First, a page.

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...accept anything if they can’t pay people back. She tells the reader that last year, Atticus helped Mr. Cunningham with his entailment. Then, throughout the winter, Atticus found firewood and foodstuffs... (full context)
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Atticus explained to Scout then that Mr. Cunningham was hit hard by the stock market crash... (full context)
Chapter 3
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...Jem boasts about having touched the Radley house on the way home. At the table, Atticus and Walter discuss farming. Walter asks if there’s any syrup and Calpurnia brings him the... (full context)
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After lunch, Scout tells Atticus that Calpurnia is horrible and asks him to fire her. Atticus stonily refuses, so Scout... (full context)
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...that afternoon, feeling as gloomy as the house. She decides to run away and answers Atticus’s questions about school with one-word answers. Calpurnia is oddly kind to Scout and insists she... (full context)
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Atticus tells her that she should try to climb into other people’s skin and walk around... (full context)
Chapter 4
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...proceeds much like her first day. She can’t help but think she’s missing something, since Atticus was educated at home, not with the Dewey Decimal System, and he’s been elected to... (full context)
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...when Nathan Radley passes or when they catch neighbors watching. One day, they don’t notice Atticus watching. Jem evasively insists that they’re not playing anything. Atticus shrewdly takes the scissors and... (full context)
Chapter 5
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...their game and they stop playing it so much, though Jem does decide that if Atticus tells them to stop playing it, they can just change the characters’ names and it’ll... (full context)
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...is a sin, including her flowers—they take the Bible literally. Scout parrots that according to Atticus, God means loving people like a person loves themself, but Miss Maudie gruffly says that... (full context)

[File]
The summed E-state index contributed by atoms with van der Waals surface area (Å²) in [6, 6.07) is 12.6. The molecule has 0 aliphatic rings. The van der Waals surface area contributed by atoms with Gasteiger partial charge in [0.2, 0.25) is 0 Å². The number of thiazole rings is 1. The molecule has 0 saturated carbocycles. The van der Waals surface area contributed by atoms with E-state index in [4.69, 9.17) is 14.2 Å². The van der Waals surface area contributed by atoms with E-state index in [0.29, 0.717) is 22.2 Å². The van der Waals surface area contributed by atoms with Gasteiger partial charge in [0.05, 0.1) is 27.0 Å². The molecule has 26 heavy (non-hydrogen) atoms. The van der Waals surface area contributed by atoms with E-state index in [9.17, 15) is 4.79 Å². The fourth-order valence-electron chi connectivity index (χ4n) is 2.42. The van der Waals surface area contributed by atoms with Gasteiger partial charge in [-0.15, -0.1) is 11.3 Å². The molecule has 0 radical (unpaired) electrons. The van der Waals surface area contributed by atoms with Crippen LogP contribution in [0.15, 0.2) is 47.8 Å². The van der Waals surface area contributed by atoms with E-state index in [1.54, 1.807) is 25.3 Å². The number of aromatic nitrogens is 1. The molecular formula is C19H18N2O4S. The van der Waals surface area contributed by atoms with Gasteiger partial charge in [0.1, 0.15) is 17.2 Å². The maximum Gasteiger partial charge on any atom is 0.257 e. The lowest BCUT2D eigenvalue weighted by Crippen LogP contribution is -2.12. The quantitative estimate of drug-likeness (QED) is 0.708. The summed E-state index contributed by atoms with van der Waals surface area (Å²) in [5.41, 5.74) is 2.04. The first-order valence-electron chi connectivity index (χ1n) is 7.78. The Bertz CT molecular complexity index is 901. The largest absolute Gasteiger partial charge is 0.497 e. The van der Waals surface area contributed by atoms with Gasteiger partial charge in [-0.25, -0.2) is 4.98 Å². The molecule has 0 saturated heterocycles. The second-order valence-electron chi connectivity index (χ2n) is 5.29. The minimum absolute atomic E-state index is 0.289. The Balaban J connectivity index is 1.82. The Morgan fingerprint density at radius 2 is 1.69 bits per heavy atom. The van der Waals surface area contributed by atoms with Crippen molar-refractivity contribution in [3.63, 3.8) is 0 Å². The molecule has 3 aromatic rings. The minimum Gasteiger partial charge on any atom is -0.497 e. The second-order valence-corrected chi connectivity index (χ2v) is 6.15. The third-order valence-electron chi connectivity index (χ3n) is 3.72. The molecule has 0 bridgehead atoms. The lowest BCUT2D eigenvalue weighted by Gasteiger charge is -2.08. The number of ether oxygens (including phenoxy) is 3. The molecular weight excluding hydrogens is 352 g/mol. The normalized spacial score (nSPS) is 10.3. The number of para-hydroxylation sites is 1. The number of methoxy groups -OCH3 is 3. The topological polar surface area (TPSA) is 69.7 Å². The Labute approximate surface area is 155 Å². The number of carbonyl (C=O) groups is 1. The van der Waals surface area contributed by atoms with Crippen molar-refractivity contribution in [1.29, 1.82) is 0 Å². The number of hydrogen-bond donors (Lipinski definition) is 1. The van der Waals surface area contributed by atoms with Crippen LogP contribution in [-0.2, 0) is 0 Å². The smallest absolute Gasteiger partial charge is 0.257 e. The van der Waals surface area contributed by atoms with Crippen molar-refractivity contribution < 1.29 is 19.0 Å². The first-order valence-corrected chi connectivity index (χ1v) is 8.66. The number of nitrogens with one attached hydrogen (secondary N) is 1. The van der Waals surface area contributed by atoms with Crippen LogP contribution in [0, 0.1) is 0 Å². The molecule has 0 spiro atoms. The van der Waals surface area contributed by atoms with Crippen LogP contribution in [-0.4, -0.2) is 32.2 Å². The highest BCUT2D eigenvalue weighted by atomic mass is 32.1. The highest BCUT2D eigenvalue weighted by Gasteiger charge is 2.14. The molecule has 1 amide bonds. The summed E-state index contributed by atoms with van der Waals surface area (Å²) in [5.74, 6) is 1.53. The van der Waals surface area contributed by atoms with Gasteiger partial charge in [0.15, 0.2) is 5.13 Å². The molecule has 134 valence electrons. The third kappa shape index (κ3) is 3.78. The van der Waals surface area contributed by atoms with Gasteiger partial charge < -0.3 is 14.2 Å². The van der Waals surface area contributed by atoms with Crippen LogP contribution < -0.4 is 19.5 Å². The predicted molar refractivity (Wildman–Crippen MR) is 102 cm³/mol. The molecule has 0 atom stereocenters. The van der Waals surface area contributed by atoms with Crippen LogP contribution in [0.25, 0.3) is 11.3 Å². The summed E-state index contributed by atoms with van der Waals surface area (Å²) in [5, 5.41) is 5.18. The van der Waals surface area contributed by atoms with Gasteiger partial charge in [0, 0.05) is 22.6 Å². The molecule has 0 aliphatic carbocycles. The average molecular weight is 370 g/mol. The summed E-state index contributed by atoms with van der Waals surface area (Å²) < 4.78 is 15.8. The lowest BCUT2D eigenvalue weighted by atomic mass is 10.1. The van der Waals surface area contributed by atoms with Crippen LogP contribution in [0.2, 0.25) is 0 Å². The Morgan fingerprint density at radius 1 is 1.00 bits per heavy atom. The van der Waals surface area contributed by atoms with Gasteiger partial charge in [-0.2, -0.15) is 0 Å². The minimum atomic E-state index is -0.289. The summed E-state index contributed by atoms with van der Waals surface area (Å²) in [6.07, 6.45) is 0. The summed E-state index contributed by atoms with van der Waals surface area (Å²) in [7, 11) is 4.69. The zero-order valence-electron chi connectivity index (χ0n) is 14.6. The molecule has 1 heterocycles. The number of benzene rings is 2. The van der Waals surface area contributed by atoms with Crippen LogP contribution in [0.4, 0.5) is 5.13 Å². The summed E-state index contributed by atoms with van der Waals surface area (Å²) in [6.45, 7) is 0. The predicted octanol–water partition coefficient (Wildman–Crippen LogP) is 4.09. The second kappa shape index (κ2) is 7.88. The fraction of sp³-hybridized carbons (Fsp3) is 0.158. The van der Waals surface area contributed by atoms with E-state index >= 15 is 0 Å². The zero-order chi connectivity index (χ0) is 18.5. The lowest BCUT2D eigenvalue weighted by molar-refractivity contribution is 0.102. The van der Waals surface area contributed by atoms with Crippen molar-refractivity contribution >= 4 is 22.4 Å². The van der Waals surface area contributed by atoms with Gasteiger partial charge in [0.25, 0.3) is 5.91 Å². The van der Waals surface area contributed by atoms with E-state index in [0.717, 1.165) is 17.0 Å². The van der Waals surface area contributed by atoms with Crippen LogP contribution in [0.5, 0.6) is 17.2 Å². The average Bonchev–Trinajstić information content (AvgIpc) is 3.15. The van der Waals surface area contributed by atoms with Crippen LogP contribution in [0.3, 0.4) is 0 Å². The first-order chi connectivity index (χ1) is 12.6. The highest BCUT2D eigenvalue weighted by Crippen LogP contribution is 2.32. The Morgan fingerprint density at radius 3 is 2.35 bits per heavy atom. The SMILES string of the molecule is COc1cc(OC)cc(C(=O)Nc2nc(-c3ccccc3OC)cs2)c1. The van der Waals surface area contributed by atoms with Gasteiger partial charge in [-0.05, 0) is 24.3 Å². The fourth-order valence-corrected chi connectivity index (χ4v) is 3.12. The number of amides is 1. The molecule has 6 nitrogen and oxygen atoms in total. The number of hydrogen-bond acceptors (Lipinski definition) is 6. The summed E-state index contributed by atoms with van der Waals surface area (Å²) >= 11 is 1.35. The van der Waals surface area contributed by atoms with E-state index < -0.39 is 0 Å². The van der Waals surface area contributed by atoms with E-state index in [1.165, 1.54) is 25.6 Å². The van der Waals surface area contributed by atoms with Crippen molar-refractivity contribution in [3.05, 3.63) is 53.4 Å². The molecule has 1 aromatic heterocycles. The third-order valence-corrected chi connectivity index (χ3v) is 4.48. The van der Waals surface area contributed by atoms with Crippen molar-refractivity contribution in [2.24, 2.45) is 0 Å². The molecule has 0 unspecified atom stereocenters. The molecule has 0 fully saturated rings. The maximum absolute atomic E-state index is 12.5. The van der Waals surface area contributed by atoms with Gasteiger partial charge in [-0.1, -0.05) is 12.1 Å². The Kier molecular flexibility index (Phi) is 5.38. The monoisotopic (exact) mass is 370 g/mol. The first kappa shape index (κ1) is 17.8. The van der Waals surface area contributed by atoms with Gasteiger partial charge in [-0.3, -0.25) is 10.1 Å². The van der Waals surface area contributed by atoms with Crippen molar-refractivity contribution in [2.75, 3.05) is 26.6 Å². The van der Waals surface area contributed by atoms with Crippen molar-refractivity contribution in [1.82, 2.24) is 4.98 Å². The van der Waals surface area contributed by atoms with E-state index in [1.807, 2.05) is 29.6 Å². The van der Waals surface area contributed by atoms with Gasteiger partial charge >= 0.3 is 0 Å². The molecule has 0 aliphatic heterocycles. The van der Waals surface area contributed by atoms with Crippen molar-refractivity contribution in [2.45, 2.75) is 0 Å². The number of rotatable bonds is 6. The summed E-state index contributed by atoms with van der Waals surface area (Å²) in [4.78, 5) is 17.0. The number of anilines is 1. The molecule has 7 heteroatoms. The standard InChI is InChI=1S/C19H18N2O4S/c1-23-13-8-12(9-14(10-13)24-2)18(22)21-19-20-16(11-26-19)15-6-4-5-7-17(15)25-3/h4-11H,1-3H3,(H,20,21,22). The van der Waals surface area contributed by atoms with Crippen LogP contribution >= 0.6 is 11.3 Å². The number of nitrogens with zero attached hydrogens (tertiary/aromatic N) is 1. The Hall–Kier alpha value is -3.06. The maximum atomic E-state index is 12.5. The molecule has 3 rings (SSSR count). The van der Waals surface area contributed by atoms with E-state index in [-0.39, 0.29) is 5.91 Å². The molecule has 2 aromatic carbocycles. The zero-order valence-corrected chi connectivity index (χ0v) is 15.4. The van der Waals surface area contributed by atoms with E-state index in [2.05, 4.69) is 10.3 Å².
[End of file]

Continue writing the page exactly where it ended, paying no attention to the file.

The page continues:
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...whips around expecting to see Boo, but instead she sees Dill ringing the bell at Atticus. Jem trudges out looking extremely guilty. Atticus tells the children to leave Arthur alone and... (full context)
Chapter 6
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Atticus allows Jem and Scout to go sit by Miss Rachel’s fish pool with Dill the... (full context)
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...idea what strip poker is. Miss Rachel shrieks about children gambling on her property and Atticus asks if the children were playing cards. Jem says they were playing with matches, which... (full context)
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...Radley to jump them. Jem whispers that he’s going for his pants when they see Atticus’s light go out. Scout tries to talk him out of it, noting that Atticus will... (full context)
Chapter 7
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Jem says nothing for a week and Scout tries to take Atticus’s advice and put herself in Jem’s skin. She reasons that she’d be dead if she’d... (full context)
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...chewing gum and a tarnished spelling contest medal. Then, they find a pocket watch that Atticus declares would be worth $10 new. Jem assures Atticus that he didn’t swap for it... (full context)
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...explains that the tree is dying, so he filled the hole. That evening, Jem asks Atticus if the tree looks sick and relays what Nathan Radley said. Atticus says the tree... (full context)
Chapter 8
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...over the winter with little fanfare. Jem and Scout suspect that Boo got her, but Atticus insists that she died of natural causes and gives Scout a scathing look when she... (full context)
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Jem wants to know how to make a snowman, but Atticus doesn’t know and cautions his children that there might not be enough snow to do... (full context)